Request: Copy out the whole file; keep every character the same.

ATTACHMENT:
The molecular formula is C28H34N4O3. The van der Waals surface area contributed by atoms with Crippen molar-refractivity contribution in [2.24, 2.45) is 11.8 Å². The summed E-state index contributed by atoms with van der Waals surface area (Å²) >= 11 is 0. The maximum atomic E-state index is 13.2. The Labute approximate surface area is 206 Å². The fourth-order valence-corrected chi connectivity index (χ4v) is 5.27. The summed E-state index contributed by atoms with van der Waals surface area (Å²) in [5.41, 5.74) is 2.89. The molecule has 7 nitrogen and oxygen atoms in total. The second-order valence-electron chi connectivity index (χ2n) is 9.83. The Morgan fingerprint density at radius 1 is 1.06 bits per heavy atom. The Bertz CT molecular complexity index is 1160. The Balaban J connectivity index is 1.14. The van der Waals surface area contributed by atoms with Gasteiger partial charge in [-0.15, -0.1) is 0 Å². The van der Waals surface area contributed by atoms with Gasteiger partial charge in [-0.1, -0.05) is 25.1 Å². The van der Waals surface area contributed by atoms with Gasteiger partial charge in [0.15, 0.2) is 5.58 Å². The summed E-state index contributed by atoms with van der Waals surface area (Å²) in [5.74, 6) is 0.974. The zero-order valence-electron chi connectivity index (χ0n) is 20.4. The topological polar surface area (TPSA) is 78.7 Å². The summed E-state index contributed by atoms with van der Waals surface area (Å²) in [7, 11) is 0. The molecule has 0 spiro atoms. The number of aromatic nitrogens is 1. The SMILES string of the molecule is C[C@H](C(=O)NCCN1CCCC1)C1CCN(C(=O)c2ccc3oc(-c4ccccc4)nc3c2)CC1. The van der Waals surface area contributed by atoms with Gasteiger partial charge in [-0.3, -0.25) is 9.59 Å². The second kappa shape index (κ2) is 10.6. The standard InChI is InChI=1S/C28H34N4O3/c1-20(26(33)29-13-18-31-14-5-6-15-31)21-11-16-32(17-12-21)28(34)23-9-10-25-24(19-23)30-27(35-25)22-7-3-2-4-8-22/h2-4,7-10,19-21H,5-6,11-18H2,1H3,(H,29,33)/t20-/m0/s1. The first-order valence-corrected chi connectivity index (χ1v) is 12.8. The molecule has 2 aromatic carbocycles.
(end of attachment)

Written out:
The molecular formula is C28H34N4O3. The van der Waals surface area contributed by atoms with Crippen molar-refractivity contribution in [2.24, 2.45) is 11.8 Å². The summed E-state index contributed by atoms with van der Waals surface area (Å²) >= 11 is 0. The maximum atomic E-state index is 13.2. The Labute approximate surface area is 206 Å². The fourth-order valence-corrected chi connectivity index (χ4v) is 5.27. The summed E-state index contributed by atoms with van der Waals surface area (Å²) in [5.41, 5.74) is 2.89. The molecule has 7 nitrogen and oxygen atoms in total. The second-order valence-electron chi connectivity index (χ2n) is 9.83. The Morgan fingerprint density at radius 1 is 1.06 bits per heavy atom. The Bertz CT molecular complexity index is 1160. The Balaban J connectivity index is 1.14. The van der Waals surface area contributed by atoms with Gasteiger partial charge in [-0.15, -0.1) is 0 Å². The van der Waals surface area contributed by atoms with Gasteiger partial charge in [-0.1, -0.05) is 25.1 Å². The van der Waals surface area contributed by atoms with Gasteiger partial charge in [0.15, 0.2) is 5.58 Å². The summed E-state index contributed by atoms with van der Waals surface area (Å²) in [5.74, 6) is 0.974. The zero-order valence-electron chi connectivity index (χ0n) is 20.4. The topological polar surface area (TPSA) is 78.7 Å². The summed E-state index contributed by atoms with van der Waals surface area (Å²) in [7, 11) is 0. The molecule has 0 spiro atoms. The number of aromatic nitrogens is 1. The SMILES string of the molecule is C[C@H](C(=O)NCCN1CCCC1)C1CCN(C(=O)c2ccc3oc(-c4ccccc4)nc3c2)CC1. The van der Waals surface area contributed by atoms with Gasteiger partial charge in [-0.3, -0.25) is 9.59 Å². The second kappa shape index (κ2) is 10.6. The standard InChI is InChI=1S/C28H34N4O3/c1-20(26(33)29-13-18-31-14-5-6-15-31)21-11-16-32(17-12-21)28(34)23-9-10-25-24(19-23)30-27(35-25)22-7-3-2-4-8-22/h2-4,7-10,19-21H,5-6,11-18H2,1H3,(H,29,33)/t20-/m0/s1. The first-order valence-corrected chi connectivity index (χ1v) is 12.8. The molecule has 2 aromatic carbocycles.